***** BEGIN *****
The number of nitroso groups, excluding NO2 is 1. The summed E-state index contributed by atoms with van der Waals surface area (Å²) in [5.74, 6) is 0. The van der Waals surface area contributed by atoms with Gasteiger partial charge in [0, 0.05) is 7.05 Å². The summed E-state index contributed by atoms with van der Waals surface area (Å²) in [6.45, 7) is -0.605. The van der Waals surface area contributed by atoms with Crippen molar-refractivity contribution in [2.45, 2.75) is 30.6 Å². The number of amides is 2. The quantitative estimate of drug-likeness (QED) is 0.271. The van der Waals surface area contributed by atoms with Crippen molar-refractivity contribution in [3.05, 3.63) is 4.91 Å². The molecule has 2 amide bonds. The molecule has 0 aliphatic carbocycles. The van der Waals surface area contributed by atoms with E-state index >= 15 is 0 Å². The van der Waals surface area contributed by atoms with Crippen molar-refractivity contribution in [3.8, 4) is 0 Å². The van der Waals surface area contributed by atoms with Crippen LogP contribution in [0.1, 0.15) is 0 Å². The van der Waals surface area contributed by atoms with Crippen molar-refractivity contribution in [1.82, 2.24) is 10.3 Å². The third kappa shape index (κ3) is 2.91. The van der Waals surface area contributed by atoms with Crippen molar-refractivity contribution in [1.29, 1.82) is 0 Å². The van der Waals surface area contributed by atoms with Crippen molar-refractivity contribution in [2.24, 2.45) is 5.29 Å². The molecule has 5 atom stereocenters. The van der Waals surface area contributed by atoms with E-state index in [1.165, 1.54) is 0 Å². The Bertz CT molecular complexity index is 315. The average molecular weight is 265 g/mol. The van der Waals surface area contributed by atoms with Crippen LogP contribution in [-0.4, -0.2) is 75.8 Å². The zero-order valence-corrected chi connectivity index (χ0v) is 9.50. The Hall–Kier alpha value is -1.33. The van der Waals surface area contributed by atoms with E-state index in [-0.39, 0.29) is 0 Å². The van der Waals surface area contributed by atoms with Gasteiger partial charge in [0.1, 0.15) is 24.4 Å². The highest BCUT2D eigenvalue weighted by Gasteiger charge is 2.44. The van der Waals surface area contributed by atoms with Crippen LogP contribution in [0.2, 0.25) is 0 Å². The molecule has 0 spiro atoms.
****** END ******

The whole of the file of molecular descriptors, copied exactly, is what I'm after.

The number of nitroso groups, excluding NO2 is 1. The summed E-state index contributed by atoms with van der Waals surface area (Å²) in [5.74, 6) is 0. The van der Waals surface area contributed by atoms with Gasteiger partial charge in [0, 0.05) is 7.05 Å². The summed E-state index contributed by atoms with van der Waals surface area (Å²) in [6.45, 7) is -0.605. The van der Waals surface area contributed by atoms with Crippen molar-refractivity contribution in [2.45, 2.75) is 30.6 Å². The number of amides is 2. The quantitative estimate of drug-likeness (QED) is 0.271. The van der Waals surface area contributed by atoms with Crippen molar-refractivity contribution in [3.05, 3.63) is 4.91 Å². The molecule has 2 amide bonds. The molecule has 0 aliphatic carbocycles. The van der Waals surface area contributed by atoms with E-state index >= 15 is 0 Å². The van der Waals surface area contributed by atoms with Crippen molar-refractivity contribution in [3.8, 4) is 0 Å². The van der Waals surface area contributed by atoms with Crippen LogP contribution in [0.1, 0.15) is 0 Å². The van der Waals surface area contributed by atoms with Crippen molar-refractivity contribution in [1.82, 2.24) is 10.3 Å². The third kappa shape index (κ3) is 2.91. The van der Waals surface area contributed by atoms with Crippen molar-refractivity contribution in [1.29, 1.82) is 0 Å². The van der Waals surface area contributed by atoms with Crippen molar-refractivity contribution in [2.24, 2.45) is 5.29 Å². The molecule has 5 atom stereocenters. The van der Waals surface area contributed by atoms with E-state index in [1.165, 1.54) is 0 Å². The Bertz CT molecular complexity index is 315. The average molecular weight is 265 g/mol. The van der Waals surface area contributed by atoms with Crippen LogP contribution in [-0.4, -0.2) is 75.8 Å². The zero-order valence-corrected chi connectivity index (χ0v) is 9.50. The Hall–Kier alpha value is -1.33. The van der Waals surface area contributed by atoms with E-state index in [-0.39, 0.29) is 0 Å². The van der Waals surface area contributed by atoms with Gasteiger partial charge in [0.1, 0.15) is 24.4 Å². The highest BCUT2D eigenvalue weighted by Gasteiger charge is 2.44. The van der Waals surface area contributed by atoms with Crippen LogP contribution in [0.2, 0.25) is 0 Å². The molecule has 0 spiro atoms.